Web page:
Heya! Remember that Junkanoo practice that didn’t happen last week? Well I went back last night and it was on! My same friend and I pulled up to the parking lot around 9pm and there was a bustle of activity. Musicians were carrying their instruments toward the practice area, dancers were congregating, vendors were set up with food and drinks, and us spectators ambled about as we waited for things to get started.
Junkanoo is a nighttime parade in The Bahamas that dates back to the 18th century. Rooted in slavery, it emerged as the way slaves celebrated the 3 days a year they were on holiday, at Christmas. In the early days the parade was dominated by men, who masked their faces, created costumes out of whatever materials they could find and made music with drums, cowbells, whistles and conch shells. An event completely independent of slave masters, Junkanoo is the only celebration of its kind to thrive after the abolition of slavery. Today it has risen in prominence to a national festival and winners of the main parades on Boxing and New Year’s Days earn bragging rights for the year.
The association between Bahamianness and Junkanoo runs deep. A few weeks ago a friend of mine said something like, “Bahamians are either an FNM or a PLP, and a Saxon or a Valley.” The FNM and PLP are our two main political parties. The Saxons and the Valley Boys are the two largest Junkanoo groups. And it’s true, we’re divided not only into political camps, but Junkanoo ones.
Mounting the parade is a complete labour of love, as it costs our people tens of millions of dollars to put on. Today, first prize for the largest groups, in the A category, is around $60,000. It comes nowhere near what the groups spend, to say nothing of individuals’ contributions. Groups provide their members with the basics to create their costumes: cardboard, contact cement, rods, crepe paper. After that, everything is gravy. Members have to pay for all the pretty things themselves – mirrors, feathers, sequins, glitter, beads – and put in the hours to paste their costume or pay someone to do it for them.
Although the biggest parades happen at Christmastime on New Providence, our main island, Junkanoo is a year round event for many participants, especially the organisers. As soon as the season ends in January they begin planning their themes for the next year. Practices begin around 8 months in advance. There are also events throughout the year and around the country where groups perform, like public holidays, community gatherings, sports competitions and private functions. Junkanoo is part and parcel of life here; it’s the soundmark of The Bahamas.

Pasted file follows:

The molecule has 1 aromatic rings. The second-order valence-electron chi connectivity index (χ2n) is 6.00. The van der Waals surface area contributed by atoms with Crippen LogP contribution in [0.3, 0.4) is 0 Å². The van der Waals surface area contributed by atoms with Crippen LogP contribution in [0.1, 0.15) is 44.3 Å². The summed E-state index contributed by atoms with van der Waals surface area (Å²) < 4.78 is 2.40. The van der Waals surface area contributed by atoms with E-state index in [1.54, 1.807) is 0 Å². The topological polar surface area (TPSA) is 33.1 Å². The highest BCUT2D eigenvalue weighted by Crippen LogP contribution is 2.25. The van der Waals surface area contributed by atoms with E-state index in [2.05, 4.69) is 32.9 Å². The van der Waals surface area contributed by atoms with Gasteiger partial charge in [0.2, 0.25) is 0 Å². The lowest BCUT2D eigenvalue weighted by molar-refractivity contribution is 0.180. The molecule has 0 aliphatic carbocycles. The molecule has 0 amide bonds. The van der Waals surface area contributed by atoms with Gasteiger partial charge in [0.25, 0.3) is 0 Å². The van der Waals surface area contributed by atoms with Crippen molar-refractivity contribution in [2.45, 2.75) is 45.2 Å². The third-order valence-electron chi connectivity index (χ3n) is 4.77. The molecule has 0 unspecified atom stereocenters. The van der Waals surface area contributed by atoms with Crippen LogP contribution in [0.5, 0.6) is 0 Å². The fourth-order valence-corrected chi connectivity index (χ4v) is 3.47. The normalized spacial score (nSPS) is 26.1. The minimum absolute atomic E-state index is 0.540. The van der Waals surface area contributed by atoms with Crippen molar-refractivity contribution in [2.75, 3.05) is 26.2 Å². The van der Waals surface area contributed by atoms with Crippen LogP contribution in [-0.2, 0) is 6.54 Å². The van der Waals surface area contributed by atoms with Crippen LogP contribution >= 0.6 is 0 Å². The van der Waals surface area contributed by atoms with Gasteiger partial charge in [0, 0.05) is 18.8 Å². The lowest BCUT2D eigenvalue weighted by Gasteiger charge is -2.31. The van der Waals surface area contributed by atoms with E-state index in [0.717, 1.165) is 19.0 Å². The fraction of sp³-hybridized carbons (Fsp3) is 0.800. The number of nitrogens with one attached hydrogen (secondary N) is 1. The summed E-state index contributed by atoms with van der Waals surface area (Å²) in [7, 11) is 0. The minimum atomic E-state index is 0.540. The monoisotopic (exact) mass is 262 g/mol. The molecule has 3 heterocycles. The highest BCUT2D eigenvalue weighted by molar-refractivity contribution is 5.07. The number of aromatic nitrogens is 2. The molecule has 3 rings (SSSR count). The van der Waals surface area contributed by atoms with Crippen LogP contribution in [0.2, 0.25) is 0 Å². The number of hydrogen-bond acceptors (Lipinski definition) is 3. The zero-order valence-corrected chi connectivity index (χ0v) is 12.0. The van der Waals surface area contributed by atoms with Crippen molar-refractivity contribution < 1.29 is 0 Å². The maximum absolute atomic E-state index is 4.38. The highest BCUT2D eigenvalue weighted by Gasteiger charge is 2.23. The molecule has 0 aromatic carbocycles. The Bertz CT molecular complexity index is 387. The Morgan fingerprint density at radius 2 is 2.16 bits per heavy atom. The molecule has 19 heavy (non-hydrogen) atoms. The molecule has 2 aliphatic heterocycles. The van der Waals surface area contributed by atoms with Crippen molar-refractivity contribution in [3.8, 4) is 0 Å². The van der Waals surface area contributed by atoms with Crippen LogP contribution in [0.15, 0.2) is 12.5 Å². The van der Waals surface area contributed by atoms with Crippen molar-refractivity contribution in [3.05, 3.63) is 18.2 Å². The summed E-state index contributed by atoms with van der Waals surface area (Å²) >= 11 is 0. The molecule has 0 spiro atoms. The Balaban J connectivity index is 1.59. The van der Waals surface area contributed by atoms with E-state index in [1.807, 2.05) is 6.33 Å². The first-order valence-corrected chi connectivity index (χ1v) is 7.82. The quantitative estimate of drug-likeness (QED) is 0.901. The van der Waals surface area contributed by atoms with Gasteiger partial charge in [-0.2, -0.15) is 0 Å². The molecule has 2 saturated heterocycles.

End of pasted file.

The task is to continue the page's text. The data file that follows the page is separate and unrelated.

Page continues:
Now that you’ve had that crash course, back to the practice! We went to see One Family, a group that formed in the ’90s when they broke away from the Saxons. There are three main sections in a Junkanoo performance: the dancers, brass and percussion. On Thursday nights all of One Family come together to rehearse, plus their fans and anyone else who wants to stop by. They practice in the parking lot of a burned out food store, opposite a school and its field – basically there’s tons of space for parking and people.
The first night I went out there the air smelled of hot sauce. Last night’s feature was the whistle of peanuts roasting in a bicycle contraption. There was all kind of food on sale, from ice cream to conch salad, and a full bar; plenty people get ‘nice up’ while they watch rehearsals. It’s quite an event, with women dressing in stilettos, hair and nails did – last night we spotted a woman in a blue tutu celebrating her birthday with an entourage of her girls.
I could go on about the details: how the practice is structured, how the crowd swells and slows traffic, how we stayed out until 1 in the morning. That still wouldn’t cover it though. There was this ineffable spirit in the air, the one I always feel on Junkanoo nights. The performers were sweaty and into it, all eyes on them. I couldn’t keep still. The sky was wide open, and there was smoke and ash in the air from the fire heating the drums back in tune. Everyone was completely absorbed in the moment, until eventually, in the middle of the street and stopping traffic, the musicians slowed to a finish. Then the crowd dissipated as we all went our separate ways.
There are practices like One Family’s all over the island, all through the week. This ritual will be repeated multiple times until everyone meets on Bay Street for the ultimate performance and competition. That lasts all night, well past daybreak. Then we all head wearily to our beds and a hush comes over the island as we sleep the day away. Nothing is open, and no one is working. We are soul-sated and bone-tired, and when we wake we will walk taller and prouder, remembering where we’ve come from and the impressive things we have been able to do.